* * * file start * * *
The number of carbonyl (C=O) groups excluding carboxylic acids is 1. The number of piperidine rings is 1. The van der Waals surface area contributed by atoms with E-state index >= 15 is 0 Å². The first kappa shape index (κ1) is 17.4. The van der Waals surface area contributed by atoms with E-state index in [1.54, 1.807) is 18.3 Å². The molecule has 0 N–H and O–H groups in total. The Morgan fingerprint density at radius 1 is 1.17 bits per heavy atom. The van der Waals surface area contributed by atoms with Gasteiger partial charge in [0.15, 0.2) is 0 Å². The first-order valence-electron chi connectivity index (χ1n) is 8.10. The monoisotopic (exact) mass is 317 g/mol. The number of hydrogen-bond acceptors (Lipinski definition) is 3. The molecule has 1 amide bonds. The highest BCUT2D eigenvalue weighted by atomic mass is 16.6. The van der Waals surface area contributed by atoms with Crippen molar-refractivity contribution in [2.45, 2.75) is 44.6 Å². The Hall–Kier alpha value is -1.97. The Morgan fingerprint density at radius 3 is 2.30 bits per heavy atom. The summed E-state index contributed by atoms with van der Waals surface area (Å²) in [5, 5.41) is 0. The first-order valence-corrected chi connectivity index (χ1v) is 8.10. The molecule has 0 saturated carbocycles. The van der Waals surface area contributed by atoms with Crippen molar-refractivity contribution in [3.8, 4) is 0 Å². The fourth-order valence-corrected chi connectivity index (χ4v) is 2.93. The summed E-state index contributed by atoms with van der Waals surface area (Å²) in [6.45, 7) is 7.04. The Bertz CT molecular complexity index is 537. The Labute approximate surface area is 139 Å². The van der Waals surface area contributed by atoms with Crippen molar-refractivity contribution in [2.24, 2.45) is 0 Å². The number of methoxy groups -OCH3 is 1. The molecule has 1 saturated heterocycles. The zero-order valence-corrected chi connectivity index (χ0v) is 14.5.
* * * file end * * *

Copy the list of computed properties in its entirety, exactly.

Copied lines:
The number of carbonyl (C=O) groups excluding carboxylic acids is 1. The number of piperidine rings is 1. The van der Waals surface area contributed by atoms with E-state index >= 15 is 0 Å². The first kappa shape index (κ1) is 17.4. The van der Waals surface area contributed by atoms with E-state index in [1.54, 1.807) is 18.3 Å². The molecule has 0 N–H and O–H groups in total. The Morgan fingerprint density at radius 1 is 1.17 bits per heavy atom. The van der Waals surface area contributed by atoms with Gasteiger partial charge in [0.15, 0.2) is 0 Å². The first-order valence-electron chi connectivity index (χ1n) is 8.10. The monoisotopic (exact) mass is 317 g/mol. The number of hydrogen-bond acceptors (Lipinski definition) is 3. The molecule has 1 amide bonds. The highest BCUT2D eigenvalue weighted by atomic mass is 16.6. The van der Waals surface area contributed by atoms with Crippen molar-refractivity contribution in [2.45, 2.75) is 44.6 Å². The Hall–Kier alpha value is -1.97. The Morgan fingerprint density at radius 3 is 2.30 bits per heavy atom. The summed E-state index contributed by atoms with van der Waals surface area (Å²) in [5, 5.41) is 0. The first-order valence-corrected chi connectivity index (χ1v) is 8.10. The molecule has 0 saturated carbocycles. The van der Waals surface area contributed by atoms with Crippen molar-refractivity contribution in [3.8, 4) is 0 Å². The fourth-order valence-corrected chi connectivity index (χ4v) is 2.93. The summed E-state index contributed by atoms with van der Waals surface area (Å²) in [6.45, 7) is 7.04. The Bertz CT molecular complexity index is 537. The Labute approximate surface area is 139 Å². The van der Waals surface area contributed by atoms with Crippen molar-refractivity contribution in [2.24, 2.45) is 0 Å². The number of methoxy groups -OCH3 is 1. The molecule has 1 saturated heterocycles. The zero-order valence-corrected chi connectivity index (χ0v) is 14.5.